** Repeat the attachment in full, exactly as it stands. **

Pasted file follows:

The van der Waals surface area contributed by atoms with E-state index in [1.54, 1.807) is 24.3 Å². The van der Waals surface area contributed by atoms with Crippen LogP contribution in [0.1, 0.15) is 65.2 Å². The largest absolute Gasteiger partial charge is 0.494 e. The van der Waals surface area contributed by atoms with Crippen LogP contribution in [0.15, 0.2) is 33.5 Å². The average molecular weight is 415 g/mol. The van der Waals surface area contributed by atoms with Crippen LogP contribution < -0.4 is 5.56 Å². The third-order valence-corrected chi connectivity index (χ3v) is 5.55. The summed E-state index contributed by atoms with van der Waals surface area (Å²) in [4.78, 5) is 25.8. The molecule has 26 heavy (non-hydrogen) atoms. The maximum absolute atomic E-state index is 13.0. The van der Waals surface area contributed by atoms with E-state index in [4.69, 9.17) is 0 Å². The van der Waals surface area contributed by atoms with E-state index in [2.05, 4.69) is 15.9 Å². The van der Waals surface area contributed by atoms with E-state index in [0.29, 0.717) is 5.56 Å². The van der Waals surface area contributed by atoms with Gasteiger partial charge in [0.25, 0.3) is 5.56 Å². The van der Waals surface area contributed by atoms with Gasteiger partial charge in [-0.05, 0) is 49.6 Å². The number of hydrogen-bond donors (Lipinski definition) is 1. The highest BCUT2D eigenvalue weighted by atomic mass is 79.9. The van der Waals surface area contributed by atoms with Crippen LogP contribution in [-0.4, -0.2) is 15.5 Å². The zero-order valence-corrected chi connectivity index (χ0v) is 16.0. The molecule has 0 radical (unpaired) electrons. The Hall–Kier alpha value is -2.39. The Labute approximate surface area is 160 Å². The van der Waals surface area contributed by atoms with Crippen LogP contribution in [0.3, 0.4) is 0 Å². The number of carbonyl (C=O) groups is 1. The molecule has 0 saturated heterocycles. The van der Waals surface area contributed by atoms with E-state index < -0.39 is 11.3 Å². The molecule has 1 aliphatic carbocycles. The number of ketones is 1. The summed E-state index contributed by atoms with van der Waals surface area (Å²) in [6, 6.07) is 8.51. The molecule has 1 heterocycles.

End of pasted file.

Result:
The van der Waals surface area contributed by atoms with E-state index in [1.54, 1.807) is 24.3 Å². The van der Waals surface area contributed by atoms with Crippen LogP contribution in [0.1, 0.15) is 65.2 Å². The largest absolute Gasteiger partial charge is 0.494 e. The van der Waals surface area contributed by atoms with Crippen LogP contribution in [0.15, 0.2) is 33.5 Å². The average molecular weight is 415 g/mol. The van der Waals surface area contributed by atoms with Crippen LogP contribution < -0.4 is 5.56 Å². The third-order valence-corrected chi connectivity index (χ3v) is 5.55. The summed E-state index contributed by atoms with van der Waals surface area (Å²) in [4.78, 5) is 25.8. The molecule has 26 heavy (non-hydrogen) atoms. The maximum absolute atomic E-state index is 13.0. The van der Waals surface area contributed by atoms with E-state index in [4.69, 9.17) is 0 Å². The van der Waals surface area contributed by atoms with E-state index in [2.05, 4.69) is 15.9 Å². The van der Waals surface area contributed by atoms with E-state index in [0.29, 0.717) is 5.56 Å². The van der Waals surface area contributed by atoms with Gasteiger partial charge in [0.25, 0.3) is 5.56 Å². The van der Waals surface area contributed by atoms with Gasteiger partial charge in [-0.05, 0) is 49.6 Å². The number of hydrogen-bond donors (Lipinski definition) is 1. The highest BCUT2D eigenvalue weighted by atomic mass is 79.9. The van der Waals surface area contributed by atoms with Crippen LogP contribution in [-0.4, -0.2) is 15.5 Å². The zero-order valence-corrected chi connectivity index (χ0v) is 16.0. The molecule has 0 radical (unpaired) electrons. The Hall–Kier alpha value is -2.39. The Labute approximate surface area is 160 Å². The van der Waals surface area contributed by atoms with Crippen LogP contribution in [0.3, 0.4) is 0 Å². The number of carbonyl (C=O) groups is 1. The molecule has 0 saturated heterocycles. The van der Waals surface area contributed by atoms with E-state index < -0.39 is 11.3 Å². The molecule has 1 aliphatic carbocycles. The number of ketones is 1. The summed E-state index contributed by atoms with van der Waals surface area (Å²) in [6, 6.07) is 8.51. The molecule has 1 heterocycles.